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Warner Bros.' Decision & Johnny Depp

The studio’s film chief Toby Emmerich had made the decision the previous day to sever ties with the star who was reprising his role as dark wizard Gellert Grindelwald in the five-film franchise. The call was prompted by a U.K. judge dismissing Depp’s defamation claims in a closely watched trial that pitted the actor against the publisher of The Sun after the British tabloid referred to Depp as a “wife-beater.” The judge’s ruling makes it a lot easier for news outlets to use similar depictions when referring to Depp’s stormy two-year marriage to actress Amber Heard, creating a PR headache for the studio.

Still, Warner Bros. will be on the hook for Depp’s full salary, even though he only had shot one scene since production began on Sept. 20 in London. Like many A-list stars, Depp had a so-called pay-or-play contract, which requires that he be fully compensated whether or not the film is made and even if it is recast. As is common with stars of his level, there was no morality clause in his contract, even though it was amended with each new installment. Technically, Depp was not fired by Warner Bros. but asked to resign. It is unclear what recourse it would have had if the star refused.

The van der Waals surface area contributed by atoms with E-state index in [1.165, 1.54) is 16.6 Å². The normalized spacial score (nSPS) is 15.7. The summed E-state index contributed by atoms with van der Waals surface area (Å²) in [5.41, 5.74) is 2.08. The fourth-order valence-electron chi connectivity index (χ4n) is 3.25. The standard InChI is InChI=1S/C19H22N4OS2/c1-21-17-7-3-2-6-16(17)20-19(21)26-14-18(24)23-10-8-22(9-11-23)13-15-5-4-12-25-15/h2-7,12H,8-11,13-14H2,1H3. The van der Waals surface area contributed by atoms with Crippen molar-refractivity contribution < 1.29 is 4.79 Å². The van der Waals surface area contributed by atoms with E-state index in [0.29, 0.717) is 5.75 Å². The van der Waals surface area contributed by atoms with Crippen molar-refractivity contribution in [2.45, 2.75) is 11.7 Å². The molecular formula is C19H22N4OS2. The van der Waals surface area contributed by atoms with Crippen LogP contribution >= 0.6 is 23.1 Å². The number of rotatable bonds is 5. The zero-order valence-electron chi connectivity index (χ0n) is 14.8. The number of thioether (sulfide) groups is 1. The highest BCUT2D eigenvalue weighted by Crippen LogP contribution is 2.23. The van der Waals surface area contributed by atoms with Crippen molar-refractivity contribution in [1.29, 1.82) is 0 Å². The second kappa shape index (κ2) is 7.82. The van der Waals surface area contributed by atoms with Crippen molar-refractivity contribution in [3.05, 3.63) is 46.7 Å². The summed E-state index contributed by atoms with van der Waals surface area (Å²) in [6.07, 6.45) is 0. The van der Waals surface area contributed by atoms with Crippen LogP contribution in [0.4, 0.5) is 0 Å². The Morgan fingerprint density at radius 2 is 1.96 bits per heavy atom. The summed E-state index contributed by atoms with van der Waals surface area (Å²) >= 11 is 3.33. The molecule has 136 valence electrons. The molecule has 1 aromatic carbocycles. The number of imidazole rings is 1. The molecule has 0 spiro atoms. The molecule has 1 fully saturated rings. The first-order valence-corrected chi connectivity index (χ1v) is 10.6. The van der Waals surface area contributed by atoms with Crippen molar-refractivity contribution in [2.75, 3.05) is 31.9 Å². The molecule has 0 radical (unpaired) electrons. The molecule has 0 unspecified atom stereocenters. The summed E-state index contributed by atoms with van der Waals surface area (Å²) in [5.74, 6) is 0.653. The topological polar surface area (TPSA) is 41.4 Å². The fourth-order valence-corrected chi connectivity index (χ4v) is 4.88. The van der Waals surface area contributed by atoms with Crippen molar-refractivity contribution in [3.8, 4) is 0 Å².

Depp also is suing Heard for defamation in Virginia in a case that likely would be disruptive to the Fantastic Beasts shooting schedule, already thrown off course by the coronavirus pandemic. A judge recently ruled that Depp would have to appear in person for three consecutive days in November for an upcoming deposition.

While the first two installments of the Fantastic Beasts franchise have collectively grossed more than $1.4 billion globally, the second chapter, The Crimes of Grindelwald, declined from the first entry and took in $654 million. The third film is set for release on July 15, 2022.

Depp concluded his Instagram post with a promise that “my life and career will not be defined by this moment in time.” But for now, he has lost out on perhaps his best opportunity to keep working in films made by the major studios, which are increasingly risk-averse when it comes to #MeToo and domestic violence accusations.


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